Celebrating the Hindu contribution to California

The Hindu Temple at Malibu, California.

The Hindu Temple at Malibu, California.
(Photo credit: Wikipedia)

We hope and pray for the successful passage of Senate Concurrent Resolution 32 in the California Senate tomorrow. The resolution would designate October 2013 as “California Hindu American Awareness and Appreciation Month,”  and “recognize and acknowledge the significant contributions made by Californians of Hindu heritage to the state.”

The long string of “whereas” paragraphs common to documents of this time offer a brief history of those contributions, beginning with Swami Vivekenanda’s founding of the Vedanta Society in San Francisco in 1900. Vivekenanda was a noted figure in the first Parliament of the World’s Religions, which gathered in Chicago in 1893. Swami Vivekenanda’s appearance at the Parliament is considered to be the first time a Hindu teacher had been brought to the United States. Originally scheduled to give only one talk, Vivekenanda proved so popular that he spoke several more times, including at the closing of the Parliament.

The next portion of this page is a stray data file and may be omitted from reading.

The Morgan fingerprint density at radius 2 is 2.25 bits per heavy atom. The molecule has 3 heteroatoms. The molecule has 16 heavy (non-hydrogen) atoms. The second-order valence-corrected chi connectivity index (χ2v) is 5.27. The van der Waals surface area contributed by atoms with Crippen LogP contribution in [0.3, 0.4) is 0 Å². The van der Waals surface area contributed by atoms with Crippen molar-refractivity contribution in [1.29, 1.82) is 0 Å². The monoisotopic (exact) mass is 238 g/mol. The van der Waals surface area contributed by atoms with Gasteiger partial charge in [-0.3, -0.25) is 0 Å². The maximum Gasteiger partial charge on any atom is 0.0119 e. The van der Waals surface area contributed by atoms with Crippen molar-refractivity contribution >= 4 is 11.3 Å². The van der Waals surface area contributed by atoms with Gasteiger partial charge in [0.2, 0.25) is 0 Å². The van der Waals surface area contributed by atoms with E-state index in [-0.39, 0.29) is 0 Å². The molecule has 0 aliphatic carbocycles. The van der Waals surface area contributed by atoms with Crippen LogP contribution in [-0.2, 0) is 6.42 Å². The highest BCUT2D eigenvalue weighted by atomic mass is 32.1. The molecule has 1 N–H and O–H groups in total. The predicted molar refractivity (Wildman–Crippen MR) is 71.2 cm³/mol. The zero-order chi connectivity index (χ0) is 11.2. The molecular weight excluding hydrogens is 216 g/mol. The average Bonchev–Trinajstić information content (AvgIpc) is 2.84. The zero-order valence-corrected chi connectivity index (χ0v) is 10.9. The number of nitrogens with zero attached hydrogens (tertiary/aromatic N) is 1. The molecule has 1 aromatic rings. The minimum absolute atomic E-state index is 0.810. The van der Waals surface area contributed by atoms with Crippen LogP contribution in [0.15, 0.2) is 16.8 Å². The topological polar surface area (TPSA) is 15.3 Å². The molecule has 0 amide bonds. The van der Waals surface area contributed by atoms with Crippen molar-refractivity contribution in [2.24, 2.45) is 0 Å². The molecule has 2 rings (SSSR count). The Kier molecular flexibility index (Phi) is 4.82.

The first Hindu temple in the US was built in San Francisco and dedicated in 1906, and was identified at that time as the “first Hindu temple in the Whole Western World.” Over 50 temples now serve California, 20 of them in the Bay Area.

Since then, Hindus have distinguished themselves in a number of fields, including “information technology, science, medicine, law, and business.” The resolution notes that nearly 10% of Silicon Valley startups were founded by Hindus.

The practice of “seva,” or selfless service, has brought many others in Hindu communities to engage with the wider community in providing charitable aid and support.

The resolution was introduced by  California State Senate Majority Leader Ellen Corbett of the 10th Senate District, whose district includes Fremont, Hayward, and Milpitas, all of which have large Hindu populations.

The Hindu American Foundation, a national organization with a strong presence in California, was active in developing the resolution, and is encouraging supporters to call their state Senators to vote for it. The HAF plans a delegation to Sacramento on Monday, hopefully to celebrate the passage of this unique affirmation of the Hindu community. You can find the full text here.

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One Response to Celebrating the Hindu contribution to California

  1. Pingback: It passed! | News & Notes

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